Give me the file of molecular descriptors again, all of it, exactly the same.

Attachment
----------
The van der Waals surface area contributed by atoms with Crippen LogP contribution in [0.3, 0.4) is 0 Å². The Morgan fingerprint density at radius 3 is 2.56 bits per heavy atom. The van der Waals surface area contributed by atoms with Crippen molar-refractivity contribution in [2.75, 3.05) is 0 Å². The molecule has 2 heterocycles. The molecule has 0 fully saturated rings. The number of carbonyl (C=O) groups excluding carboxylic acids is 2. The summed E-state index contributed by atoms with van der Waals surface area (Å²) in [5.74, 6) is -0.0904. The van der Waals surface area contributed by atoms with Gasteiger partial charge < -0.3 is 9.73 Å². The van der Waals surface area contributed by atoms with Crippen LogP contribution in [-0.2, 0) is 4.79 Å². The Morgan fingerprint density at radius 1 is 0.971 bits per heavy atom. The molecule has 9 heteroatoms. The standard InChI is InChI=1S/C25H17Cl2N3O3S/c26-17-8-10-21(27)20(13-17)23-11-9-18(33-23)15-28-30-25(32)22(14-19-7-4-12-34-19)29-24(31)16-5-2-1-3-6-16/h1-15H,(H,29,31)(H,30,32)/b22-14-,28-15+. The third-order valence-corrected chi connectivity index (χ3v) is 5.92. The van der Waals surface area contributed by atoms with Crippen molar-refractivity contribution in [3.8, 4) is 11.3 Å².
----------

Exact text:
The van der Waals surface area contributed by atoms with Crippen LogP contribution in [0.3, 0.4) is 0 Å². The Morgan fingerprint density at radius 3 is 2.56 bits per heavy atom. The van der Waals surface area contributed by atoms with Crippen molar-refractivity contribution in [2.75, 3.05) is 0 Å². The molecule has 2 heterocycles. The molecule has 0 fully saturated rings. The number of carbonyl (C=O) groups excluding carboxylic acids is 2. The summed E-state index contributed by atoms with van der Waals surface area (Å²) in [5.74, 6) is -0.0904. The van der Waals surface area contributed by atoms with Gasteiger partial charge < -0.3 is 9.73 Å². The van der Waals surface area contributed by atoms with Crippen LogP contribution in [-0.2, 0) is 4.79 Å². The Morgan fingerprint density at radius 1 is 0.971 bits per heavy atom. The molecule has 9 heteroatoms. The standard InChI is InChI=1S/C25H17Cl2N3O3S/c26-17-8-10-21(27)20(13-17)23-11-9-18(33-23)15-28-30-25(32)22(14-19-7-4-12-34-19)29-24(31)16-5-2-1-3-6-16/h1-15H,(H,29,31)(H,30,32)/b22-14-,28-15+. The third-order valence-corrected chi connectivity index (χ3v) is 5.92. The van der Waals surface area contributed by atoms with Crippen molar-refractivity contribution in [3.8, 4) is 11.3 Å².